I used to be the type of person who rarely exercised. I mean, the last time I did any sort of exercise at all was the famous Chloe Ting challenge back in the summer of 2020 (the songs still haunt me to this day). However, despite not struggling with my weight, I found myself extremely unhappy prior to winter break. I felt sluggish all the time, mentally exhausted (STEM majors, rise up) and most of all, I knew I wasn’t reaching my greatest potential. After some hard thinking and a doctor’s appointment (to which, by my surprise, I was *technically* within arm’s reach of being a tad overweight), I realized I had to do something for myself. I decided that getting back into running would help me in so many ways – mentally, physically and emotionally – and I was right!
I started my running journey in the middle of December 2020 by lacing up a good pair of running shoes and hitting the treadmill. Yes, running outside around my neighborhood is an option, but I wanted to see all the metrics of my workout – estimated calories burned, time elapsed, and distance ran – as a form of motivation. I have to admit, I was beat after the first 15 minutes of jogging, and I had to stop multiple times, but looking back, that was exactly the right pace I had to go in order to be where I am today.
Today, I can fully run for 30 minutes straight, non-stop, and reach three miles (at about a 9:40 pace). However, I allowed myself to start small. To all of you reading this, the best thing you can do for yourself is compare yourself to where you were yesterday rather than compare yourself to others. Yes, there were times where I looked in the mirror and felt bummed out when my workout didn’t immediately give me abs, but you need to trust the process. Rather than worrying about physical changes, I decided to focus on the mental and emotional benefits of my exercise and realized that the rest – abs and weight loss – would come later.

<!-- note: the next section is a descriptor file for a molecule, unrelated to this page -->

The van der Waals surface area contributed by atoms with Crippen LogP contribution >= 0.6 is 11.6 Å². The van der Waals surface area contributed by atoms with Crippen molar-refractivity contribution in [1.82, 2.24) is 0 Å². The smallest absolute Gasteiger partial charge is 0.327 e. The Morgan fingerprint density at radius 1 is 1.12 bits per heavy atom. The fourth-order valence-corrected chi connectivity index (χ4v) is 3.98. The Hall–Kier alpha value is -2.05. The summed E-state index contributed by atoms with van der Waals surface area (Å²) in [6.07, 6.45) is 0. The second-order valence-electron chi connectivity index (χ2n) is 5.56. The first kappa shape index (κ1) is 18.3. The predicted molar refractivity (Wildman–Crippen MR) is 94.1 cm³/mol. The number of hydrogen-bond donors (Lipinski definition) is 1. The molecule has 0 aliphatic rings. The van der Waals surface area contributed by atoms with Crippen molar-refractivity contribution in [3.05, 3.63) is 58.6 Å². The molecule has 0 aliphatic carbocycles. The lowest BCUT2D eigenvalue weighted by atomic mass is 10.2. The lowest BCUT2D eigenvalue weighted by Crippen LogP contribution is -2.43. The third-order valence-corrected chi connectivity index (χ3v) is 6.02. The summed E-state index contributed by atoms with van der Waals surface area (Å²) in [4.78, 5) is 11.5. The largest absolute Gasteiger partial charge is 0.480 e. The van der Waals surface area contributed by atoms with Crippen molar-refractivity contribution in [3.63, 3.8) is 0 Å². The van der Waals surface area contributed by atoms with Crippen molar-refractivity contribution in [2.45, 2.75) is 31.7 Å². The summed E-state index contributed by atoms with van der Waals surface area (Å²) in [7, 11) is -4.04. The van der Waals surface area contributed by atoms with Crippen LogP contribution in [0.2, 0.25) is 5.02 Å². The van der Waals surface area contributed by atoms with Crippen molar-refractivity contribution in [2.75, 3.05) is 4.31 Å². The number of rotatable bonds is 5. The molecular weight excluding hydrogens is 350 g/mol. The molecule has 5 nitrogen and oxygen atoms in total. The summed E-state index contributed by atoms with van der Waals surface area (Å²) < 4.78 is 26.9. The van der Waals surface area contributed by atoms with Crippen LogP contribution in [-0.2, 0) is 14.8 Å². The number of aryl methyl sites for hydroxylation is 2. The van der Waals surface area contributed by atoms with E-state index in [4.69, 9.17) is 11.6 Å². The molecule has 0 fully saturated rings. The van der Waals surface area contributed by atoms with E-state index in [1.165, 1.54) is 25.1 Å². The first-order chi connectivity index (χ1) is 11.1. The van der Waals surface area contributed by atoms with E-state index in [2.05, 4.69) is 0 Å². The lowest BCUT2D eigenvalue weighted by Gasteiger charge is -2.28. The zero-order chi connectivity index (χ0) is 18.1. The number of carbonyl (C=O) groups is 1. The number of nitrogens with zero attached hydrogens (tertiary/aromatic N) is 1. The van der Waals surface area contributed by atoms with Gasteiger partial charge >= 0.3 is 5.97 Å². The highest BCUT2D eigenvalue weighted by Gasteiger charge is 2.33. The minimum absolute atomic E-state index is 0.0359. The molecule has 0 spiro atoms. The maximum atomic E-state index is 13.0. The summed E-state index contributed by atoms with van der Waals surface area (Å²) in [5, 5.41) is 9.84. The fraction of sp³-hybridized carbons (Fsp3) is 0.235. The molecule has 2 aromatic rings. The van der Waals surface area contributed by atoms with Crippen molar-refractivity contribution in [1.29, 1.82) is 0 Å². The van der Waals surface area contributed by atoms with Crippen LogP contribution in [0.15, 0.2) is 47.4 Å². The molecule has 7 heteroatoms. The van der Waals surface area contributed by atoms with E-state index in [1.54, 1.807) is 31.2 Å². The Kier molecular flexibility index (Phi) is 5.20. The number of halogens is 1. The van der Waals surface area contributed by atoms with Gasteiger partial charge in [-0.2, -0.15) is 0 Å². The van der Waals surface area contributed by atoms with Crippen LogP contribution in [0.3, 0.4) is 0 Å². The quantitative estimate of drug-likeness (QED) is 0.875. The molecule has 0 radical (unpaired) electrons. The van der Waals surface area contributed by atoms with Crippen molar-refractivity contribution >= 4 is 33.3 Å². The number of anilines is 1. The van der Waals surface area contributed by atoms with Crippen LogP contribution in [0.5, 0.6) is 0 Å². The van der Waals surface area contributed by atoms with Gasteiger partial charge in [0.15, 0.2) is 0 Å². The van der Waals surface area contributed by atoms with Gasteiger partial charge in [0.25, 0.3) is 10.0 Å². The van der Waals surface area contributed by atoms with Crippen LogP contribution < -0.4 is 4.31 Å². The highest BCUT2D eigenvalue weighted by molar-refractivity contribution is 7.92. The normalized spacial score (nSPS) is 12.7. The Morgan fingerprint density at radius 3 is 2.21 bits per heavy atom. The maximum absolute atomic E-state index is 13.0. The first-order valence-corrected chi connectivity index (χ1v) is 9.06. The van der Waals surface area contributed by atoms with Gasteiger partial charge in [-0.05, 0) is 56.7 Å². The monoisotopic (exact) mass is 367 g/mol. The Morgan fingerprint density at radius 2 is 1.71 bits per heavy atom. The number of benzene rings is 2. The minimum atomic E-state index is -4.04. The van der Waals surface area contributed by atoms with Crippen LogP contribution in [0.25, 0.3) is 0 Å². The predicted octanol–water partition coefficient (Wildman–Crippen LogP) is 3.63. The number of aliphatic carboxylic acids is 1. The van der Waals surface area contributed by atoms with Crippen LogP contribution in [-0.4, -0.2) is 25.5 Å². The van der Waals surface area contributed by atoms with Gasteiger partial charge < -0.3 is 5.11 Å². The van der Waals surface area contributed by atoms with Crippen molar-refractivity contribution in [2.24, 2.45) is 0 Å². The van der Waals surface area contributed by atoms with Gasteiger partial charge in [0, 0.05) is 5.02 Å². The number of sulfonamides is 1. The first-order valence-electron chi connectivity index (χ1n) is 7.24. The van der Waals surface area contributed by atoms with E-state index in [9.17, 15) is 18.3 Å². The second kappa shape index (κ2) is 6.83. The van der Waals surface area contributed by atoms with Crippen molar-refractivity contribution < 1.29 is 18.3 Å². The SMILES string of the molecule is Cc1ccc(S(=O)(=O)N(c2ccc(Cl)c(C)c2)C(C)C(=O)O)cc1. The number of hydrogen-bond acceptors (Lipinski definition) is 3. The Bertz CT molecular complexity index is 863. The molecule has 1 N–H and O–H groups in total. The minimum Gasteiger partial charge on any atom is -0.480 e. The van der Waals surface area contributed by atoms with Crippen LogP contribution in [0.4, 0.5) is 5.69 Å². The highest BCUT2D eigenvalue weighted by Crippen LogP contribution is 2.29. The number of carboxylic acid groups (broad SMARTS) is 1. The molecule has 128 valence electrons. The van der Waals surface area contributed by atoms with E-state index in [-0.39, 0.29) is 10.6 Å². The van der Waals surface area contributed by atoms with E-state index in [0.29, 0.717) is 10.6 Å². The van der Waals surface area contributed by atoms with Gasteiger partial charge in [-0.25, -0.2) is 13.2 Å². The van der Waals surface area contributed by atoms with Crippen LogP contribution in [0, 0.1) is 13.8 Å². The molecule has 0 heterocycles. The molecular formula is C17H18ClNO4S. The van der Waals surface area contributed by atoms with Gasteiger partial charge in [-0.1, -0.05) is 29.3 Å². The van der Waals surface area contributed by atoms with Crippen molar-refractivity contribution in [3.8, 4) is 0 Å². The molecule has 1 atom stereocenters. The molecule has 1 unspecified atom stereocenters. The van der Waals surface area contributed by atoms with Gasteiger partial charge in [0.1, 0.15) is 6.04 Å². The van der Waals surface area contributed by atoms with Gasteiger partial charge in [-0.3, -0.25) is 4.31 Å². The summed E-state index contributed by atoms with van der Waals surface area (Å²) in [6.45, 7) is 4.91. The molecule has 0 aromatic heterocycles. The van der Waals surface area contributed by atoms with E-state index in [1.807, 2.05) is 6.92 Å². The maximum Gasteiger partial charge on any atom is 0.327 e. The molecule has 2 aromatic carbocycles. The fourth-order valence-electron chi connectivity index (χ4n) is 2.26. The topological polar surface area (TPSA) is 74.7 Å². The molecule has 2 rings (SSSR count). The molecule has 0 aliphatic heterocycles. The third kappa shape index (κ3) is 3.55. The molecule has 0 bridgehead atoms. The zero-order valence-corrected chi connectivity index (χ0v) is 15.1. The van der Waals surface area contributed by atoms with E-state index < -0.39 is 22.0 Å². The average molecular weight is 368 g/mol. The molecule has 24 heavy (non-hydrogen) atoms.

Within the first week of my running routine, six days per week, I immediately felt less moody and saw a reduction in my overall stress. My calves ached and my thighs were sore, but I was surprised at how 15 minutes of running per day could create so much positive change. Now, after almost two months of consistently running and eating at a caloric deficit (I also shifted to a vegan diet from pescatarian), I have not only lost over 15 pounds, but I am in a much, much better place emotionally and mentally. Sure, I get stressed out from time to time, but my morning runs allow me to start the day with a clear and calm mind, ready to tackle any obstacle my way.
Now, I’m no expert runner or dietician, but I do have a few tips for those of you who want to start your running journey.
First, think about your why. Why do you want to start running? Reducing stress, creating a more structured schedule, finding a new hobby and losing weight are all valid reasons to start running daily. Once you find your why, you will be more motivated to start your runs.
Second, test out different times to see which part of the day works best for you. Personally, I run first thing in the morning because not only is it the only time I have for exercise, but it’s also the time when I have the most energy to burn. I used to run in the evening, but once classes started, I was so mentally tired from Zoom University that I could barely drag myself to run.
Third, be consistent! When you don’t maintain consistency, it’s easier for you to abandon your goal completely, hence why so many New Year’s resolutions fail. Whatever your reason/why is, think about that when you debate whether or not you feel like running.
And last but not least, invest in a good pair of running shoes – especially ones with a thicker rubber sole. I made the mistake of wearing shoes with a thin rubber sole and let me tell you, the pain was BAD. So, do your feet and joints a favor and find yourself a good pair of running shoes!
Overall, I’m glad I could share a glimpse of my running journey and some advice to those of you who are interested in starting to run. Keep in mind that obviously what worked for me may not work for you, as we are all different.